While saying nothing, Rockets general manager Daryl Morey seemed to say just about everything about the Rockets right now.
“It’s very hard to predict what will happen when things happen tonight,” said Morey.
Because of that unpredictability, the Rockets are preparing for numerous scenarios when the NBA free agency market officially opens tonight at midnight Eastern time.
The Rockets will make their pitch to the agent of LeBron James, though it looks like a near certainty that he will return to Miami. They will have Carmelo Anthony in Houston on Wednesday and are preparing to make a Dwight Howard-style presentation to him. They have made offers to Minnesota for Kevin Love and will continue to be in that mix. They also have been mentioned in reports as having interest in Pau Gasol and Luol Deng and some former Rockets as well — Trevor Ariza, Jordan Hill and Kyle Lowry (In fact, Morey and Kevin McHale met with Lowry in Philadelphia as free agency opened, according to Yahoo! Sports).
But the Rockets are trying to remain as flexible as possible until they have to commit to a certain direction.
They haven’t traded Jeremy Lin yet, likely knowing that they need to be more certain of the need for cap room since that deal will cost them additional assets. If they strike out in free agency, Lin’s contract would represent the one salary large enough to be used in a major trade. The pick they received in the Omer Asik trade could be a major trade asset.
That’s why I wouldn’t panic if the Rockets don’t land one of the Big Three (LeBron, Carmelo, Love) this summer. This was a very strong team last year that will keep their core intact and they are in a good enough position to make a quality trade and one or more signings as well.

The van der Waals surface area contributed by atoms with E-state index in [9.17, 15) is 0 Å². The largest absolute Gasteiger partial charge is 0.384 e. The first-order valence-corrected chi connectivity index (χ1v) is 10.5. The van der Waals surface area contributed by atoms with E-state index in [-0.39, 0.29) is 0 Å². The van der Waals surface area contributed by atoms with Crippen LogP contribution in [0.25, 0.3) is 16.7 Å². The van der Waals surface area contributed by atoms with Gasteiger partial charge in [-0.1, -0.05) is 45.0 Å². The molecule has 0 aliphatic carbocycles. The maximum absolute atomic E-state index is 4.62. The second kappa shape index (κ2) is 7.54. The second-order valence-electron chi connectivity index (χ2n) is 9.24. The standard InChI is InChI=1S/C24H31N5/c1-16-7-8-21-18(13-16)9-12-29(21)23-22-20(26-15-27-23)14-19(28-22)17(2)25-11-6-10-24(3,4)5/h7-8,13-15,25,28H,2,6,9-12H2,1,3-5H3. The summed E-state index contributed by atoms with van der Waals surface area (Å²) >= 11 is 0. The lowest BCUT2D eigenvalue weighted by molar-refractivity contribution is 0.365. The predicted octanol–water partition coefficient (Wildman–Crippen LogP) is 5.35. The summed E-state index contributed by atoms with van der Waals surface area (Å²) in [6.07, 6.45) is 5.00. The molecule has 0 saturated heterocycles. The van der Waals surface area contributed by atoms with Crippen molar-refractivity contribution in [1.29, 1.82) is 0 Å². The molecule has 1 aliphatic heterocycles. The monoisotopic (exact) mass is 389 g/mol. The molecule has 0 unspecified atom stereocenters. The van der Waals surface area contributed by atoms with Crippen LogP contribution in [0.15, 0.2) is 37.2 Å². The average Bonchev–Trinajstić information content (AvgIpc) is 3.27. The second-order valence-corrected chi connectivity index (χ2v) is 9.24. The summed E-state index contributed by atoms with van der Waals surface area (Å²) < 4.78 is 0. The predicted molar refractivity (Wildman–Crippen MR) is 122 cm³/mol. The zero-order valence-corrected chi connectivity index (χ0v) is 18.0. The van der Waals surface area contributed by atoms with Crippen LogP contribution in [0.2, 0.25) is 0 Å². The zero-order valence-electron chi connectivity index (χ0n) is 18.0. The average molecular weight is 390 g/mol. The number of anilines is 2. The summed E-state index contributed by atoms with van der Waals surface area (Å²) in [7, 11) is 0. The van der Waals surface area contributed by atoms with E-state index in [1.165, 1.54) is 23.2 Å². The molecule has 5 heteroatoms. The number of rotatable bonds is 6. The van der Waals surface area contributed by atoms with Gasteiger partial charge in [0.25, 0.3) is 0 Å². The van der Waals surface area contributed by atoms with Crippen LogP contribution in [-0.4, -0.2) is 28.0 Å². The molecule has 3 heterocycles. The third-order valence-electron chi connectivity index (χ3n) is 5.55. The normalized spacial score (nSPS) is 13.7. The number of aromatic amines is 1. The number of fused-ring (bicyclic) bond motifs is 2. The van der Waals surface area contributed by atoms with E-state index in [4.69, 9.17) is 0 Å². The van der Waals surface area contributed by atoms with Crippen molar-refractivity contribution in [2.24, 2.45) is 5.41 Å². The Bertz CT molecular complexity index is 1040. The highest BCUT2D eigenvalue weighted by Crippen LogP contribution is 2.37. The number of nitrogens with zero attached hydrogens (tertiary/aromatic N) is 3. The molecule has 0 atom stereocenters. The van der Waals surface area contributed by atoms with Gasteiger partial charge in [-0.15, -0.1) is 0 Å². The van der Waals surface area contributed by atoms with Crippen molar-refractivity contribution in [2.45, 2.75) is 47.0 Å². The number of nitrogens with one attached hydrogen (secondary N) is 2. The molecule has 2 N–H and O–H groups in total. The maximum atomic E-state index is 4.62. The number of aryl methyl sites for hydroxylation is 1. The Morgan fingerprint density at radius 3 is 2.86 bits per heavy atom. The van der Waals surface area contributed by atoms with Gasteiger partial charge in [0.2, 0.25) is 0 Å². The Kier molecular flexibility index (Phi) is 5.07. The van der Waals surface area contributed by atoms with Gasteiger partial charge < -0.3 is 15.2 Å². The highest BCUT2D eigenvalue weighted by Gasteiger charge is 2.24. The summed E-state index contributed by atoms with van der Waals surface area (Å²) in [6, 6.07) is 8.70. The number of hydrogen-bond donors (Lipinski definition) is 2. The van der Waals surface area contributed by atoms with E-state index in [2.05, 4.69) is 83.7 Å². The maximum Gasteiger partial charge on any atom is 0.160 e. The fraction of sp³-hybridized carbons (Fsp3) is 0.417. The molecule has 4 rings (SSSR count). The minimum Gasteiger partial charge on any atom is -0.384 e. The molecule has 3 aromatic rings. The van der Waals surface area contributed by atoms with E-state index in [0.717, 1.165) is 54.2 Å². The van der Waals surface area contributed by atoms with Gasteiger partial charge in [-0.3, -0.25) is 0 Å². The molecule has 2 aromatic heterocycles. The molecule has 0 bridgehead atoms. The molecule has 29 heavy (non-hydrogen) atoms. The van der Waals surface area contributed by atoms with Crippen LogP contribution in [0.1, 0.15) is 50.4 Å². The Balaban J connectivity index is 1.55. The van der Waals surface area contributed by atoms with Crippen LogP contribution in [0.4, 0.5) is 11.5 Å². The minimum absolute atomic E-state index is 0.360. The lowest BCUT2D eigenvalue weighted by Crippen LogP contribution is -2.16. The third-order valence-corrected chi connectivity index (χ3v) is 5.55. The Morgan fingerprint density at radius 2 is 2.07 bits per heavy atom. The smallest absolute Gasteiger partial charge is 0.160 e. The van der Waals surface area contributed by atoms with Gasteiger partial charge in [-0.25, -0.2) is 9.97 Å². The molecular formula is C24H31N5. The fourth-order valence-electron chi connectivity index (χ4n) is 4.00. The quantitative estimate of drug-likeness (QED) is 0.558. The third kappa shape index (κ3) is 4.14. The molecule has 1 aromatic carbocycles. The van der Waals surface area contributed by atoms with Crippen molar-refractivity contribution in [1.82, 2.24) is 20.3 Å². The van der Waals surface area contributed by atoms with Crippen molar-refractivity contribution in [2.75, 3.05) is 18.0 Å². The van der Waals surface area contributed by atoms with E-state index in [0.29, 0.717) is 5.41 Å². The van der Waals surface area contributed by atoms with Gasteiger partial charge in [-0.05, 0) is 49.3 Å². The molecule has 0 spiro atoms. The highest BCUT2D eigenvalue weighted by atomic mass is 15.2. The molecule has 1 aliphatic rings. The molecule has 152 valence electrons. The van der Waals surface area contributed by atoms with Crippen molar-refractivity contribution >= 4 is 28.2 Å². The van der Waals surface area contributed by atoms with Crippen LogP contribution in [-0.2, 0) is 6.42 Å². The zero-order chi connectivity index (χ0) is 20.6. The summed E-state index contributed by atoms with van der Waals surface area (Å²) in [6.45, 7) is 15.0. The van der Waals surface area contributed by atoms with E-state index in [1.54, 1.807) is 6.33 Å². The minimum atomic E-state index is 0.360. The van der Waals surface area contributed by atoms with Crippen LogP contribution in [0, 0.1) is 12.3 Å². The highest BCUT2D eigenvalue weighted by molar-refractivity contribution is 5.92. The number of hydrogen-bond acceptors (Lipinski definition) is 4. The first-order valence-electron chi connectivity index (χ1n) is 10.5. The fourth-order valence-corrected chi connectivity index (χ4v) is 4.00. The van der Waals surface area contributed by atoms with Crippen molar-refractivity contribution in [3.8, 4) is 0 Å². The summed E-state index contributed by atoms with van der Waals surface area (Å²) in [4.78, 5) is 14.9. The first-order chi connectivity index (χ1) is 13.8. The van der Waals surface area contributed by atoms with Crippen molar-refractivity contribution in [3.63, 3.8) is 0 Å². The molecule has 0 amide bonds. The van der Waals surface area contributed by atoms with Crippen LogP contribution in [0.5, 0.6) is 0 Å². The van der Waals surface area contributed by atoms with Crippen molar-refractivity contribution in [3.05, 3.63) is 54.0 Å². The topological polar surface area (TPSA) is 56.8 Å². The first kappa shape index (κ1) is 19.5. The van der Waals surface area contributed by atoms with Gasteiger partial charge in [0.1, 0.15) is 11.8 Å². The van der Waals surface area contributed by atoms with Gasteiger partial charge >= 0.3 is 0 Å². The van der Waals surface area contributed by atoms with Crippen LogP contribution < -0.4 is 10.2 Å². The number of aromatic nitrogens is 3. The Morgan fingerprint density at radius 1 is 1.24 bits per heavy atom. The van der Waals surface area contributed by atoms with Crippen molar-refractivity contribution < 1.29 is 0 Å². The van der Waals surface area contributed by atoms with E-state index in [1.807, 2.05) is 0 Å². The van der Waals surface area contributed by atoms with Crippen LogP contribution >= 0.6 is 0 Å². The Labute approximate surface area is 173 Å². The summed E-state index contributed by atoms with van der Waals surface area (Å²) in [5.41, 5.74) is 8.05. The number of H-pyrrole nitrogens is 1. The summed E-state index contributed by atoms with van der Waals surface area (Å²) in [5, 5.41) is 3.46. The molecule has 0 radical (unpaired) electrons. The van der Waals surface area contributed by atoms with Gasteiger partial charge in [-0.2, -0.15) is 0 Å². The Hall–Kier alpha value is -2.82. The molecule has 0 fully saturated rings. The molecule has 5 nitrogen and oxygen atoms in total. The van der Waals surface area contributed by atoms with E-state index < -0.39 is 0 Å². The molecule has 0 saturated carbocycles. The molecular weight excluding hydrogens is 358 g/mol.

- The Omer Asik trade was simply beautiful.
Not only will the Rockets completely clear off Asik’s salary, but they reel in a very good draft pick in the process, one that is similar to the pick received from Toronto in 2012. When the Rockets traded Lowry for that pick, I compared it to swapping a gift card for cash. This is what the Rockets do over and over and over again — they flip a rigid asset that would be attractive to a small handful of teams for a more flexible one that would draw the interest of just about every team.
Now holding that pick, the Rockets will be in the conversation with just about any rebuilding team looking to move a win-now asset for future considerations.
Asik is a strong defensive center. He’s going to form a wall in New Orleans as the starting five next to Anthony Davis. But while Asik was a key defensive big for the Rockets, the team was 34-20 (.629 winning percentage) in games (including playoffs) where Asik played last season and 22-12 (.647) when he was out. He will be missed, but the role he played simply wasn’t big enough to move the needle that much.
That trade was a big win on all three fronts (trade, draft and free agency) moving forward.
- Morey was asked multiple times in the Rockets press conference on Monday if he was confident that Alessandro Gentile, acquired by the Rockets on draft night, would be on Houston’s roster next season. I can assure you that, given the Rockets’ state right now, not even they know the answer to that question yet… and not just because they don’t have a commitment from Gentile.